• Check-ins and check-outs (go around the group and ask for a quick check on how they are feeling – 1-2 sentences) and read the above reminder then have a group one minute focus/quiet or meditation before the meeting to focus minds.
  • In meetings with new people, do a name round where each person BRIEFLY says their name and any links to a group or experience or skills that they have that can help the Project, also adding things for the agenda. This is VERY IMPORTANT and helps build group involvement and networking. Everyone speaking and feeling part of it from the beginning, rather than the usual few voices.
  • Choose a note taker – REMEMBER to take Minutes, who is present, agreements made. Make sure they are typed up,kept in a book  or stored online, so others who were not present can see and a historical record is preserved for reference.
  • Alcohol should not be brought to meetings; it does not help focus. 
  • Be aware of Accessibility-  meaning that people are not excluded from using something on the basis of experiencing a disability

Explain hand signals. Use hand signals to help everyone be involved and feed in. Here is a basic overview of the signals to use :

You can print off a copy from this link- Hand Signals  Put them on the wall and support everyone to know what signals to use when, by explaining them at the beginning of the meeting.

More useful hand signals here- seeds for change explanations on hand signals

Rolling hands for move on, or round circle shape with two hands meaning round up your point ( its taking too long) 

Make a ‘P’ shape with two hands for a proposal.





This is part of a CEC– it enhances community involvement and helps to ensure the work being done is focused on what is needed to build community resilience. Have a PA once per month to feed into CEC internal projects / working groups  and externally to feedback to the council. PAs to be used to help brainstorm, provide ideas and direction and a deliberative process of coming up with group direction.Splitting larger groups into breakout groups helps more voices to be heard and increases brainstorming and diversity of input. Record all groups input and summarise for sharing.Creating a local participatory/ direct democracy organism/ ecosystem. 



We are learning to live differently- to live in community and respect ourselves, each other and the planet. We are all crew and here to support each other. 

  • Resting and sustainable community work, take days off, rest, go out somewhere, do something away from the project to relax, avoid burnout. 
  • Socialise and celebrate, get the  crew to celebrate / party together away from the project, which builds crew morale. Take group away days and personal holidays. Sustainable community activism.
  • Meditate, get a healing/  massage/ therapies  group to support the project and its volunteers. Organise some healthy and well being events.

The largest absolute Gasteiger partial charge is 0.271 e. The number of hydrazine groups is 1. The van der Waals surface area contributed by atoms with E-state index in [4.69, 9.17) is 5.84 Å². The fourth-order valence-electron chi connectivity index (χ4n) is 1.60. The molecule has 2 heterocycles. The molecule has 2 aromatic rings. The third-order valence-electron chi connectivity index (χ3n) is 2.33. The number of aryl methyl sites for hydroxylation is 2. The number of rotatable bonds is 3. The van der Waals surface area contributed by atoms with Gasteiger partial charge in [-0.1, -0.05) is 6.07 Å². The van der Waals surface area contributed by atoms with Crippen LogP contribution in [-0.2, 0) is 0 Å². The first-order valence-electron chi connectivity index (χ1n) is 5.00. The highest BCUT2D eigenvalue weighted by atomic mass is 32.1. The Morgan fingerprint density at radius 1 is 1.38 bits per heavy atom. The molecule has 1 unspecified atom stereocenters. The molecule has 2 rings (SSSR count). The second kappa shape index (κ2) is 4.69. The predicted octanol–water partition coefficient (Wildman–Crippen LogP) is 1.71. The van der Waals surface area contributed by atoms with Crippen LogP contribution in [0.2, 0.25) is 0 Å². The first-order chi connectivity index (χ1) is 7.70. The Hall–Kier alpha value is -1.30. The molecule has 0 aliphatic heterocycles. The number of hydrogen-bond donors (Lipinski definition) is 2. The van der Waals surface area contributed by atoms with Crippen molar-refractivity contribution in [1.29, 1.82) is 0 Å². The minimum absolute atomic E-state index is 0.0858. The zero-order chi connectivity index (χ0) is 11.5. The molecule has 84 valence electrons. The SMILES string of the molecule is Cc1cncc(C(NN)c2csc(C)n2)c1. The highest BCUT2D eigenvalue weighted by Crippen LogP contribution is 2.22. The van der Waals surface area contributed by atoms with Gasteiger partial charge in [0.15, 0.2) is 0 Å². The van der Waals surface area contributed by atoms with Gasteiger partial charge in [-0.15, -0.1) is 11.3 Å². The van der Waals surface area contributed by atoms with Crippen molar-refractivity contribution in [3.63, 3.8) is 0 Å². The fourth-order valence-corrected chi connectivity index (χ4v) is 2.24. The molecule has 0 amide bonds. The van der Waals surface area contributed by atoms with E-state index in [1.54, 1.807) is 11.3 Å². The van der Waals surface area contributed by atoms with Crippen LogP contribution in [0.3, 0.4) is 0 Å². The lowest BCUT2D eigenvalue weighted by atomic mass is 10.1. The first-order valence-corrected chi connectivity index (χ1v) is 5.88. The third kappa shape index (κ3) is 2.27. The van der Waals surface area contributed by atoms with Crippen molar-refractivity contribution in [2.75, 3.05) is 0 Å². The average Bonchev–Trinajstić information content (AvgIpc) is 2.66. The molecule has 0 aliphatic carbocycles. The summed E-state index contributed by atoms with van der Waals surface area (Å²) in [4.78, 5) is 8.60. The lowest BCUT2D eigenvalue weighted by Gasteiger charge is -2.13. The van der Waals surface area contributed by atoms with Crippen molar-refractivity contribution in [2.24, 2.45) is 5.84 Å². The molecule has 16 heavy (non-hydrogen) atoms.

• Healthy food/ cafe vegan volunteer food – regular healthy meals for hard working crew is VERY IMPORTANT- this is the responsibility of EVERYONE and the  cafe food/ sustenance working group. 
  • Talking circles – heart/ feeling sharing: very useful community Tool. To create a talking circle, pass a stick around a  circle of people. Each person gets a chance to talk – share feelings, knowledge and wisdom. These may be done following a significant event or to re-connect. Most importantly it is a  LISTENING circle where everyone else listens to each person. This helps to make everyone feel part of it and everyone has an equal voice and provides a diversity of opinions. It is a Native American tradition. Traditionally people can speak from their heart for as long as they wish, however in modern settings a time limit can be set on people’s contributions- say 2-4 minutes dependent on the size of the group.


  • Knowledge is Power. The more people who have knowledge, the more people have power. However, if knowledge becomes siloed, it excludes and creates more  hierarchy and conflict. Ready and easy access to information, and ways to get involved, is important. 
  • is a useful tool for informing and involving everyone who uses your CEC to input on decisions and discussions. Successful examples in Swansea community consultations.
  • came from the Occupy movement and helps discuss, decide and collaborate online. 
  • It’s good to have some open meetings that introduce and bring new people into the project. However the decision making process for the centre should involve those working most of the time on the project rather than someone who has just walked in. Having  said that a monthly People’s Assembly can feed into the centre organising group, decision making process.
  • Diversity of life experiences and backgrounds brings strength and wisdom to the group.
  • A ‘vibes watcher’ may be appointed in some tense meetings who reminds people to breathe  / take a 1 min break  when meetings get tense.
  • Keep learning, keep evolving, keep self organising.